The stored-value card data management system in one exemplary embodiment enables a web-based, ID and password protected application available to anyone with internet access and the appropriate ID and Password. As described-above, the system comprises respective modules for card generation, merchant establishment, location establishment, terminal setup, and inventory assignment to merchants and/or locations. The system may also be used for other card-related actions, such as web-based activation, deactivation, value change, refresh, and value redemption.
The present invention can be embodied in the form of computer-implemented processes and apparatus for practicing the processes described above. The present invention can also be embodied in the form of computer program code containing computer-readable instructions embodied in tangible media, such as floppy diskettes, CD-ROMs, hard drives, or any other computer-readable storage medium, wherein, when the computer program code is loaded into and executed by a computer, the computer becomes an apparatus for practicing the invention. The present invention can also be embodied in the form of computer program code, for example, whether stored in a storage medium, loaded into and/or executed by a computer, or transmitted over some transmission medium, such as over electrical wiring or cabling, through fiber optics, or via electromagnetic radiation, wherein, when the computer program code is loaded into and executed by a computer, the computer becomes an apparatus for practicing the invention. When implemented on a general-purpose computer, the computer program code segments configure the computer to create specific logic circuits or processing modules.
In step M73, an entity such as the central processor M16 assigns identification information to the identified trusted sources and identified trusted communications networks. The identification information may be a merchant terminal ID number or other identifier, such as a static IP address or phone number. For communications networks, the identifier may be an internal code used to identify a particular communications network from another network. For instance, different communications networks that have different inputs into the processor system can be identified by assigning different numbers to the different inputs. In step M74, the identifiers are stored in a database M18. It should be noted that communications networks may not have identifiers in the traditional sense of the word, and such identifiers may not be amenable to storing in a database. For instance, trusted communications networks may be identified by virtue of having a different connection or input to the processor than communications networks that are not trusted, and thus they can be identified by virtue of having the separate connection.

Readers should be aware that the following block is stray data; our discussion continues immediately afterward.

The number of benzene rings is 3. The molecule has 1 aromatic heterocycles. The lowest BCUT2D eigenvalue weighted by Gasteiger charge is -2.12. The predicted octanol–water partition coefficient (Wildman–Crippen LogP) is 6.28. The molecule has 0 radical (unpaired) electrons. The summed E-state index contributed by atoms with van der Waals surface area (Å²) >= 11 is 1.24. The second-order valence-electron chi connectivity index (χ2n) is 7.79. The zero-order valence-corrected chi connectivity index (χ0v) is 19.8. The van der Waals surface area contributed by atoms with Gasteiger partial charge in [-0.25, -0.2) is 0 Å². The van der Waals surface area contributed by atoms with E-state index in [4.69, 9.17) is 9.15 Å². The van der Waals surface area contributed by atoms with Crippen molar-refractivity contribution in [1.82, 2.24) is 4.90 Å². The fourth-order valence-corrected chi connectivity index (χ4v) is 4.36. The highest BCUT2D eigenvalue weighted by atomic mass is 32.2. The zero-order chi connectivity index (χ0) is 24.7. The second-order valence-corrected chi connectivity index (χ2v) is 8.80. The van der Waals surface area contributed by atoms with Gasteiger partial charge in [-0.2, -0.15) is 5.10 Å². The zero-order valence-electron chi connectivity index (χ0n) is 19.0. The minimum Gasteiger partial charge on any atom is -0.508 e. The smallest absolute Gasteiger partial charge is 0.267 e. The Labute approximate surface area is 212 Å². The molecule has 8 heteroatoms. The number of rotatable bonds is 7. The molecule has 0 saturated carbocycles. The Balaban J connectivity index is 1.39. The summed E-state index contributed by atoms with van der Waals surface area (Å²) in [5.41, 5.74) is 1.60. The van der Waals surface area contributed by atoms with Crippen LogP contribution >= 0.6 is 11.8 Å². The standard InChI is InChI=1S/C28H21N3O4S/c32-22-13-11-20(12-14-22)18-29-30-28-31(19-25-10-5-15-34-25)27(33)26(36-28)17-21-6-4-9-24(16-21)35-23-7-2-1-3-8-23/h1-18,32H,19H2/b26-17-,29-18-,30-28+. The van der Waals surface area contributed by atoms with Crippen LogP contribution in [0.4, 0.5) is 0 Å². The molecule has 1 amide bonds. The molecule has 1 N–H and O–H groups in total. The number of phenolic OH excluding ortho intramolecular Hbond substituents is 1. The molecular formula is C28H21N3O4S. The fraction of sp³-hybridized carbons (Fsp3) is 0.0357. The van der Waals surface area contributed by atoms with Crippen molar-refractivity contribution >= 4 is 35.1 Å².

In step M75, a request is received from a merchant terminal. Here, merchant terminal can mean any entity that submits a request to the processor. In step M76, the processor determines whether the request is from a trusted source, i.e., whether the requesting merchant terminal is a trusted source. The processor can make its determination based on information identifying the requestor. For instance, requestors can be verified to be trusted sources by correctly entering a password over a phone network. Phone requesters can also be verified by determining that the requestor's phone number is listed in the database as a trusted source. Requestors who request over the internet can be verified by having made the request from a trusted static IP address, or from a static IP address known to have previously submitted a correct password. The processor verifies the sources by comparing their identifier information such as passwords with the identification information stored in the database M18.
The processor also determines whether the communications network carrying the request is a trusted communications network. If the request carries an identifier that identifies the communications network, the processor can compare the identifier with the trusted identifiers in the database. This verification process can also be done by simply determining how the request arrived at the processor. For instance, if input #3 is a trusted source and the processor determines that the request arrived via input #3, then the processor can determine that the request was carried by a trusted source. Other methods can be used, which are well-known in the art.
If the request is determined to be from either a trusted source or a trusted communications network, then the request is processed and granted in step M77. If the request is not determined to be from a trusted source or trusted communications network, then in step M78 the request may be denied, other means of verification can be pursued, or the request can be put into a hold category.
One or more stored-value card merchants may comprise one or more point-of-sale terminals M12. The remote terminals M12 can be any terminal as disclosed in this or the related applications. For instance, the remote terminals M12 may comprise an input device that reads credit card information. The terminal M12 may also comprise an ATM machine, or any other computer or terminal that can receive customer and/or merchant input information. The remote terminals M12 may be configured to process transactions. The transactions may occur over the communication network M1. Delivery and confirmation of the transaction may occur over the same or a different communication network M10. The remote terminals M12 may connect to a merchant communication interface M13. The merchant communication interface M13 may comprise any transmitter, receiver, router, or other intermediate communication device. The merchant communication interface M13 may connect to a communication network M10. Alternately, the remote terminals M12 may directly connect to the communication network M10 and/or the central processor M28.